Digital Mucous Cyst

Updated: Jul 13, 2017
  • Author: Murad Alam, MD; Chief Editor: Dirk M Elston, MD  more...
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Overview

Background

Digital mucous cysts (DMCs) are benign ganglion cysts of the digits, typically located at the distal interphalangeal (DIP) joints or in the proximal nail fold. They usually occur on the hands, although they have also been noted on the toes. The etiology of these cysts is uncertain but may involve mucoid degeneration. Often, these cysts are asymptomatic and do not require treatment. When treatment is indicated, medical therapies and surgical interventions of varying magnitudes may be attempted. Recurrence is common.

Historically, little attention has been directed at studying these cysts despite their frequency. In the literature, they have been referred to as cystomata, myxomatous cutaneous cysts, myxomatous degenerative cysts, periarticular fibromas, synovial lesions of the skin, periungual ganglions, mucous cysts, myxoid cysts, synovial cysts, dorsal cysts, nail cysts, cystic nodules, digital mucoid cysts, digital myxoid cysts, and digital mucinous pseudocysts.

Hippocrates first appreciated ganglion cysts, describing a knot of tissue full of fluid. In 1746, Eller concluded that ganglia formed from the herniation of the synovial lining of a joint. In 1882, Hyde first described the digital mucous cyst. In 1893, Ledderhose suggested that ganglia arose spontaneously in the subcutaneous tissue. In 1895, Ritschel proposed the earliest formulation of the theory that mucoid degeneration may be responsible for digital mucous cysts; Carp and Stout popularized the theory in 1928. Then, in 1947, Anderson reported that cysts caused the nail deformities.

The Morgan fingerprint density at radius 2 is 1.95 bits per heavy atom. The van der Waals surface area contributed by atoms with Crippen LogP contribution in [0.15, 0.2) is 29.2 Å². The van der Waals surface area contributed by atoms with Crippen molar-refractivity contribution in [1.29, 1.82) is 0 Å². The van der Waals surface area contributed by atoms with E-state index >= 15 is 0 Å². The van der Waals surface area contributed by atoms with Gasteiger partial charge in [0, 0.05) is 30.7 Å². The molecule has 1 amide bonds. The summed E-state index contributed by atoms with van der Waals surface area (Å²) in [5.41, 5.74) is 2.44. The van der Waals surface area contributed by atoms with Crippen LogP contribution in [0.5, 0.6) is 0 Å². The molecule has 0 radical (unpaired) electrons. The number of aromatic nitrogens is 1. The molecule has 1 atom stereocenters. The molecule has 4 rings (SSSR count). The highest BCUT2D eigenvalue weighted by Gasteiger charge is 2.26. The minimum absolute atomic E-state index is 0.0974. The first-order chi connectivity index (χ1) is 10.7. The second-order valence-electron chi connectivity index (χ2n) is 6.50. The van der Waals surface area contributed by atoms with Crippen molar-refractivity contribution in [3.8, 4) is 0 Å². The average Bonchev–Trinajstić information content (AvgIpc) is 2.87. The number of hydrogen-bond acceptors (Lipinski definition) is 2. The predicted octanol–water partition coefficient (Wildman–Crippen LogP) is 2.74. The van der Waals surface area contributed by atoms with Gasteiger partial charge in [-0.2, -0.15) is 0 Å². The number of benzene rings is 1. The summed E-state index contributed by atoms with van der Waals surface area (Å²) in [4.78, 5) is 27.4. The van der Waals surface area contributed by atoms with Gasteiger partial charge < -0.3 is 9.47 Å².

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Pathophysiology

The mechanism of formation of digital mucous cysts is unknown. Currently, it is believed that the cysts arise from mucoid degeneration of connective tissue and that this process, in most cases, involves communication with the adjacent DIP joint and possible coexistence of osteoarthritis. Clinical and radiographic evidence of osteoarthritis is common at the site of the cysts, [1] and the frequent presence of osteophytes and spurring of the DIP joint were recognized in the 1970s. Active connection to the joint space may or may not exist, as the mucoblasts associated with the cyst appear capable of sustaining the process.

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Epidemiology

Frequency

United States

Ganglia are the most common tumor or cyst of the hand. They account for approximately 70% of all such tumors or cysts, with digital mucous cysts comprising 10-15% of the total.

International

Frequency data are limited but not significantly different from US statistics.

Sex

Women are affected more often than men (female-to-male ratio of 2-2.5:1).

Age

Digital mucous cysts usually occur in the fifth to seventh decades, yet they may be seen as early as the teenage years or among the elderly population. The mean age of onset is 60 years. One report describes a case in association with cutaneous mucinosis of infancy.

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Prognosis

Digital mucous cysts have a good prognosis. Recurrence is common except with radical surgery, which has significant associated morbidity. Digital mucous cysts most often are asymptomatic and benign. Pain can result from the impingement of cysts on adjacent nerve fibers. Larger cysts can disfigure the affected digit. Nail deformities can occur.

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